The failed first round of talks between GERB and the other centre-right, if much smaller, force in the new Bulgarian Parliament, the Reformist Bloc, has left unclear the ultimate makeup of a possible coalition government.
More than six hours of talks between negotiating teams from GERB, winner of the largest share of seats in the October parliamentary elections, and the Reformist Bloc ended only with expressions of frustration and conflicting views on whether talks between the two would continue.
Remarks by GERB negotiator Roumyana Buchvarova were interpreted as meaning that there would not be a second round of GERB-Reformist Bloc talks.
GERB chief negotiator Tsetska Tsacheva said that the team had emerged from talks not knowing how reliable a partner the Reformist Bloc would be.
Tsacheva also expressed frustration at dealing with the Reformist Bloc because of its complex nature and the fact that the bloc’s negotiating team were representing the multi-party group as a whole but also as individual parties.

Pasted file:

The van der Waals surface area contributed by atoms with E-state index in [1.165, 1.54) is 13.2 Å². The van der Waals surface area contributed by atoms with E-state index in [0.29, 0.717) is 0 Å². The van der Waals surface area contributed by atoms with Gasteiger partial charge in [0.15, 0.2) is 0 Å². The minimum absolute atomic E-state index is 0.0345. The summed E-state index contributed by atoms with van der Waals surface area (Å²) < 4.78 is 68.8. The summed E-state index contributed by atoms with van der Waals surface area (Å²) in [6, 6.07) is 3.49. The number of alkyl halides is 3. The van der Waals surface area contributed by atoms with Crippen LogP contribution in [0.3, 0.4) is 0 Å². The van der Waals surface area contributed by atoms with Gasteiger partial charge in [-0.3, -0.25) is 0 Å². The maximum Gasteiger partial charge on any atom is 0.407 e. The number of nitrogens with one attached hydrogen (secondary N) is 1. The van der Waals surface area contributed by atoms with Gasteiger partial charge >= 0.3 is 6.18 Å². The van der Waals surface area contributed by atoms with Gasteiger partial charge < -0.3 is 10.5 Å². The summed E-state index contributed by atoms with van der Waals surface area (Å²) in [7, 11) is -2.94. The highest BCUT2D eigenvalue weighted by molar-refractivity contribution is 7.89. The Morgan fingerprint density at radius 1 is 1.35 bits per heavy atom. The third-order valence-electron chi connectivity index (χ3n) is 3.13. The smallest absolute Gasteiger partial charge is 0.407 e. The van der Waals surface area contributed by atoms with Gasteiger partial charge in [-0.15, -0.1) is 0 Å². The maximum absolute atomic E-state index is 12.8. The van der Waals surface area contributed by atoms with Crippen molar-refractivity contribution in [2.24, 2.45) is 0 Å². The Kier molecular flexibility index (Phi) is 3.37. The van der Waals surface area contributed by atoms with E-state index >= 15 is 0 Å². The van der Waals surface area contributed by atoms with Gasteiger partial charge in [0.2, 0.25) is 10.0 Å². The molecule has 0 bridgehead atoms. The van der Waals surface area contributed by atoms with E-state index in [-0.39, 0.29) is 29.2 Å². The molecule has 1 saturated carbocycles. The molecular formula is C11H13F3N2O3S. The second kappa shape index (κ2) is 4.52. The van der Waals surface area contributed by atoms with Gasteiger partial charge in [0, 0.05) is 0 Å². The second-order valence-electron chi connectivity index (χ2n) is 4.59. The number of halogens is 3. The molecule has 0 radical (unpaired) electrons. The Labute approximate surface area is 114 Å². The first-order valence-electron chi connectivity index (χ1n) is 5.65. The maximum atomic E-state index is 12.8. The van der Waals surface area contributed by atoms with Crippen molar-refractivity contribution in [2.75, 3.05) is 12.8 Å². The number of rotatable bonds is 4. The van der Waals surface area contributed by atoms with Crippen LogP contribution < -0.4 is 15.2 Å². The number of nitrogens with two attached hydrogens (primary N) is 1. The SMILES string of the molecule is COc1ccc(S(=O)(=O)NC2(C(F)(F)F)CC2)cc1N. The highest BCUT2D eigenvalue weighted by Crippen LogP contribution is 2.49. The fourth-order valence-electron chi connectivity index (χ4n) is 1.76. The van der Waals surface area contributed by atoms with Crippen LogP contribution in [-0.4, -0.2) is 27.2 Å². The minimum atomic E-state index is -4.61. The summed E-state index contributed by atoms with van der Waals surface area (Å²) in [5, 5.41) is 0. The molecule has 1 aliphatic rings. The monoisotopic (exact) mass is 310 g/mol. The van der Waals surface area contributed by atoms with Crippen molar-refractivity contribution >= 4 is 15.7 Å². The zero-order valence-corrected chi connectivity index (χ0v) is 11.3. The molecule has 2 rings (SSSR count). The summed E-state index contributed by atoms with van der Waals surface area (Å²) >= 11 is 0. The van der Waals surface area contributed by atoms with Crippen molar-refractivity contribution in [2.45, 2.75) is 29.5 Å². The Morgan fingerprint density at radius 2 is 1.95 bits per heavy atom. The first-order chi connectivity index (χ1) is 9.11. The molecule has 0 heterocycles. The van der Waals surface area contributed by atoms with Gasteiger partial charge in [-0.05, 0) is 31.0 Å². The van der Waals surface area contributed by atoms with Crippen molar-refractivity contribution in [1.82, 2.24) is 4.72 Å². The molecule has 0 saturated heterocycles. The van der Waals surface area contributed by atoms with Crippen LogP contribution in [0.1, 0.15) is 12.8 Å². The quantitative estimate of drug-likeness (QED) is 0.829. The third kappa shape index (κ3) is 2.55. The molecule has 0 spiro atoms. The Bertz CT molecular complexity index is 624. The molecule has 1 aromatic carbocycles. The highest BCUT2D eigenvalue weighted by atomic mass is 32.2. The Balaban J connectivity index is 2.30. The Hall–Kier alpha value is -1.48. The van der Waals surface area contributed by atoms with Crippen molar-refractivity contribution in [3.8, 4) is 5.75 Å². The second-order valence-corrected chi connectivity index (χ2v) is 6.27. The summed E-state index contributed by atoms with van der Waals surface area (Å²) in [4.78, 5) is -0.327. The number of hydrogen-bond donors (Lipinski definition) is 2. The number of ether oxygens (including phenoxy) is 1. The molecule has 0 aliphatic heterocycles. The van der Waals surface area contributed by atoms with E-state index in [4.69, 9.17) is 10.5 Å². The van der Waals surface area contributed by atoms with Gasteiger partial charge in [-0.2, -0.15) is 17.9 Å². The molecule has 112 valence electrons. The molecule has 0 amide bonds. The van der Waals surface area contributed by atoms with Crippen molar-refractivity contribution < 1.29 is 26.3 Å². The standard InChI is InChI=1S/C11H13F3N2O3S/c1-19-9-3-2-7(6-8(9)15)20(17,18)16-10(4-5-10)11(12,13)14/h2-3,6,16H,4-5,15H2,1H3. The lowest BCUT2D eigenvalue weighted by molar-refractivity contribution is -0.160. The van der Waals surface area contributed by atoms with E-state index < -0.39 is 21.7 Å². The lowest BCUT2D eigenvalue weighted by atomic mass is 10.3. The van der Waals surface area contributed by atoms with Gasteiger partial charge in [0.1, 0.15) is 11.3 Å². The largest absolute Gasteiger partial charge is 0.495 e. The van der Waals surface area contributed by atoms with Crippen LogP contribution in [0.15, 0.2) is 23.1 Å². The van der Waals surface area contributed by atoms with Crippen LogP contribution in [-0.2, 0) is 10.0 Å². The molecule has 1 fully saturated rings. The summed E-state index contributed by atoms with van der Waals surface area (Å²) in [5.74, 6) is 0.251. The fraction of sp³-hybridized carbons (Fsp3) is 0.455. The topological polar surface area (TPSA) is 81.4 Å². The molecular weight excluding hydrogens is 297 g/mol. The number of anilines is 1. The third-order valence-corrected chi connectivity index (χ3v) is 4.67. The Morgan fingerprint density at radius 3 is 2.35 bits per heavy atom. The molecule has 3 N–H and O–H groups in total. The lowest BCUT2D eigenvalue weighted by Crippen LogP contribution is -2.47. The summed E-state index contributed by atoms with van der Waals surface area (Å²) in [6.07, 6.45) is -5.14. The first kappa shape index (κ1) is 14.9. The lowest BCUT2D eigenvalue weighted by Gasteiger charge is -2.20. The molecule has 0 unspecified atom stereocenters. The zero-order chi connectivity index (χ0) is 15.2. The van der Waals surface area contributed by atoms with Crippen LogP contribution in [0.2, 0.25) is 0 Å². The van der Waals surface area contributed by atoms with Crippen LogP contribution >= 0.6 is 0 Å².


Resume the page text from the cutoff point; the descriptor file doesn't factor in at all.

GERB also took offence at the Reformist Bloc making public, ahead of the October 15 meeting, a platform of policy demands that it required Borissov’s party to sign up to before there could be any progress in possible coalition talks.
After the October 5 ahead-of-term elections, there has been widespread speculation that the ultimate coalition – under difficult circumstances – would be GERB-Reformist Bloc-Patriotic Front, the last-mentioned a coalition of two nationalist formations.
This is not necessarily a politically comfortable fit. The Patriotic Front in several policy areas is hardly different from Ataka, the party headed by Volen Siderov from which Patriotic Front co-leader Valeri Simeonov has been become estranged.
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